In November, 2017, Tomorrow’s Voices had their first public performance as a choir of more than 25 kids aged eight to 18 at a show by Juno Award-nominated Toronto musician Royal Wood at the FirstOntario Performing Arts Centre. Since then they have been invited to sing with Serena Ryder and even travelled to Toronto’s Danforth Music Hall to back the talented Neko Case. And as COVID restrictions have begun to ease up across the province, they sang O Canada at the Meridian Centre on March 12 to open a Niagara Ice Dogs game.

“It was really surreal meeting people who have made music their career,” says DSBN Academy student and long-time Tomorrow’s Voices member Rylee. “It was such a great opportunity that we wouldn’t have gotten from anywhere else.”

She goes on to talk about the community feeling of singing collectively. “There is a real collective energy,” she says. “You’re not so nervous about all the focus being on you. If you mess up a bit, there are so many other voices lifting you up and helping you.”

Though at first 10 per cent of Choir Nation proceeds helped fund Tomorrow’s Voices, Green realized the benefits of incorporating the children’s choir as a separate non-profit entity. Armed with charitable status by the summer of 2018, Tomorrow’s Voices expanded to include children’s choirs in Toronto, Hamilton and most recently, Saskatoon.

Green has been able to maintain the connection between the young choir members during the pandemic. As some kids opted not to participate online, weekly Zoom sessions have been held combining about a third of the members of each of the three Ontario choirs. Even online sessions prove to the former Seton Hall varsity tennis player how beneficial choir singing is for this age group.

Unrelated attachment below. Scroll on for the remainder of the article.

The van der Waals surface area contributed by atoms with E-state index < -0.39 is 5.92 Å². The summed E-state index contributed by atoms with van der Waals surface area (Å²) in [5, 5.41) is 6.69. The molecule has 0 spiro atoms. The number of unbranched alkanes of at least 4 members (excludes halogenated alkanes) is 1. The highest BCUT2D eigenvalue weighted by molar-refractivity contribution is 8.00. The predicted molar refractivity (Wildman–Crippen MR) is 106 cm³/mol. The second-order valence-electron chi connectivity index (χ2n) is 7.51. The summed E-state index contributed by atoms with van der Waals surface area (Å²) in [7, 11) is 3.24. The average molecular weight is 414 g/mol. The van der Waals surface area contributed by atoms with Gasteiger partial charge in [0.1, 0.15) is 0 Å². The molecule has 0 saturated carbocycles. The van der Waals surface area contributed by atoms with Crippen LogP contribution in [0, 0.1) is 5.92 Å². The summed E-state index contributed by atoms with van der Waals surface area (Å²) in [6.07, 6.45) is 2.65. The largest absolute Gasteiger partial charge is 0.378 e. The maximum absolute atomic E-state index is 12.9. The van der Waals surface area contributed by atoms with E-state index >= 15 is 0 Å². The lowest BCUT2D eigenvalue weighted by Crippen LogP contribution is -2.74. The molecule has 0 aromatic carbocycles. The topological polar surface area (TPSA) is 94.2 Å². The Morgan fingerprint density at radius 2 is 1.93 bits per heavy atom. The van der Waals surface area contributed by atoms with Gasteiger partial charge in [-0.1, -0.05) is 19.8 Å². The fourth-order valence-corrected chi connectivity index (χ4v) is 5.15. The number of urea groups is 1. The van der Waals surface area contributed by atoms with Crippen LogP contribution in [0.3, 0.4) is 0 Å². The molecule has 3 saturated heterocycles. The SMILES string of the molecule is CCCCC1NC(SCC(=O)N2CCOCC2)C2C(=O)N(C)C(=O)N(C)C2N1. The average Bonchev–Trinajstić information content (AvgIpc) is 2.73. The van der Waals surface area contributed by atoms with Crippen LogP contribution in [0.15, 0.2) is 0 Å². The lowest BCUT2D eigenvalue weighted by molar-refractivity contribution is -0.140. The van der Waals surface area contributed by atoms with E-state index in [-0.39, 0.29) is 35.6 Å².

Supportive comments via the Zoom chat feature are a common sight. Green says the virtual gatherings have been helpful in reducing loneliness and stress during the pandemic. “Even on their first session I see them making new friends,” says Green of their in-person meetings, which he hopes to return to in the fall. “It’s the idea of community, that the other kids in the choir are there for them, they’re supportive. Self-confidence improves, especially when they get positive reinforcement from live audiences. And they are meeting some great, positive role models.”

He continues, “research shows that heart rates sync up during choir singing. It also addresses  mental health concerns such as anxiety and depression. It creates such a strong network of social support. They are so excited to see each other.”

Green, who holds an undergraduate degree in finance from Seton Hall as well as a master’s degree from McMaster and a PhD from Simon Fraser University, both in marketing, never really was involved in music other than being a big fan. He credits that meeting with Foster for allowing him to bring his love of music to his career at Brock. 

Alan Cross, host of The Ongoing History of New Music podcast, was another music expert Green consulted while researching that paper. Last year Green enlisted the well-known broadcaster to host an online music trivia night to support Tomorrow’s Voices.

“We had 195 participants, and between the entry fees and the silent auction, we raised about $6,000,” Green informs The Local. “It helped us feel confident enough to expand into Saskatoon.”

Cross is back on board for another virtual music trivia night on April 28 at 7:30 p.m. Green says as soon as the longtime Toronto radio host’s participation was announced, ticket sales began to soar.

“We support the kids’ post-secondary education,” adds Green. “Some of our fundraising goes toward awards and bursaries to our older kids. We’ve been able to provide funds to our graduating students to attend Sheridan College and Brock University. And we have a couple graduating this year, too.”

Stephanie says her bursary from Tomorrow’s Voices was a big help for her first year at Niagara College. Tickets are still available for the trivia night, at https://www. Green promises a great night of music trivia covering all genres and all decades of music. And you don’t even have to leave home to enjoy it.